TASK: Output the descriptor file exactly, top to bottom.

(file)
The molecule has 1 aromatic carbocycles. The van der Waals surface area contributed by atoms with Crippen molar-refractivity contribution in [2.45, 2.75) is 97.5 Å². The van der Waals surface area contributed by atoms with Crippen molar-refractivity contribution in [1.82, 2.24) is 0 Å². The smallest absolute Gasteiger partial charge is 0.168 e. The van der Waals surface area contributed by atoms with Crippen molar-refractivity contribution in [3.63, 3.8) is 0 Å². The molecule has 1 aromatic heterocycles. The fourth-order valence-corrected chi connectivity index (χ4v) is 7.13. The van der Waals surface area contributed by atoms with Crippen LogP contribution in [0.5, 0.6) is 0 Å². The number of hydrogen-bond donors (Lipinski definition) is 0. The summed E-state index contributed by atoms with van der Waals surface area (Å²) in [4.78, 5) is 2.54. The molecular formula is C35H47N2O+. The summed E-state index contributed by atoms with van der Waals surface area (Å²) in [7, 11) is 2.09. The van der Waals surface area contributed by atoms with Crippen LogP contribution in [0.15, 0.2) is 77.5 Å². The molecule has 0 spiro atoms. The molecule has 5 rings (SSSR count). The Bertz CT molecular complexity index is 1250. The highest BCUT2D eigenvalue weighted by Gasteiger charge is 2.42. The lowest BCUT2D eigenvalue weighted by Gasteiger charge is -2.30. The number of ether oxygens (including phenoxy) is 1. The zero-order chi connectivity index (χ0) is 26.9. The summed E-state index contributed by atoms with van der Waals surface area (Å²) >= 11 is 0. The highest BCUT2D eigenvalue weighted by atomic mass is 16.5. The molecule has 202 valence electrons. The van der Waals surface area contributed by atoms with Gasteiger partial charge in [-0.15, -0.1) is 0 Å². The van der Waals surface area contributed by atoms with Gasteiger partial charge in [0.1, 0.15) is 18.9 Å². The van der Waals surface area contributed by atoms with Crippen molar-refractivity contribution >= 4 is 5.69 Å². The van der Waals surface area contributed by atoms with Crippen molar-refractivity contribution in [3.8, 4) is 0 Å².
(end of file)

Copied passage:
The molecule has 1 aromatic carbocycles. The van der Waals surface area contributed by atoms with Crippen molar-refractivity contribution in [2.45, 2.75) is 97.5 Å². The van der Waals surface area contributed by atoms with Crippen molar-refractivity contribution in [1.82, 2.24) is 0 Å². The smallest absolute Gasteiger partial charge is 0.168 e. The van der Waals surface area contributed by atoms with Crippen molar-refractivity contribution in [3.63, 3.8) is 0 Å². The molecule has 1 aromatic heterocycles. The fourth-order valence-corrected chi connectivity index (χ4v) is 7.13. The van der Waals surface area contributed by atoms with Crippen LogP contribution in [0.5, 0.6) is 0 Å². The number of hydrogen-bond donors (Lipinski definition) is 0. The summed E-state index contributed by atoms with van der Waals surface area (Å²) in [4.78, 5) is 2.54. The molecular formula is C35H47N2O+. The summed E-state index contributed by atoms with van der Waals surface area (Å²) in [7, 11) is 2.09. The van der Waals surface area contributed by atoms with Crippen LogP contribution in [0.15, 0.2) is 77.5 Å². The molecule has 0 spiro atoms. The molecule has 5 rings (SSSR count). The Bertz CT molecular complexity index is 1250. The highest BCUT2D eigenvalue weighted by Gasteiger charge is 2.42. The lowest BCUT2D eigenvalue weighted by Gasteiger charge is -2.30. The number of ether oxygens (including phenoxy) is 1. The zero-order chi connectivity index (χ0) is 26.9. The summed E-state index contributed by atoms with van der Waals surface area (Å²) >= 11 is 0. The highest BCUT2D eigenvalue weighted by atomic mass is 16.5. The molecule has 202 valence electrons. The van der Waals surface area contributed by atoms with Gasteiger partial charge in [-0.15, -0.1) is 0 Å². The van der Waals surface area contributed by atoms with Gasteiger partial charge in [0.1, 0.15) is 18.9 Å². The van der Waals surface area contributed by atoms with Crippen molar-refractivity contribution >= 4 is 5.69 Å². The van der Waals surface area contributed by atoms with Crippen molar-refractivity contribution in [3.8, 4) is 0 Å².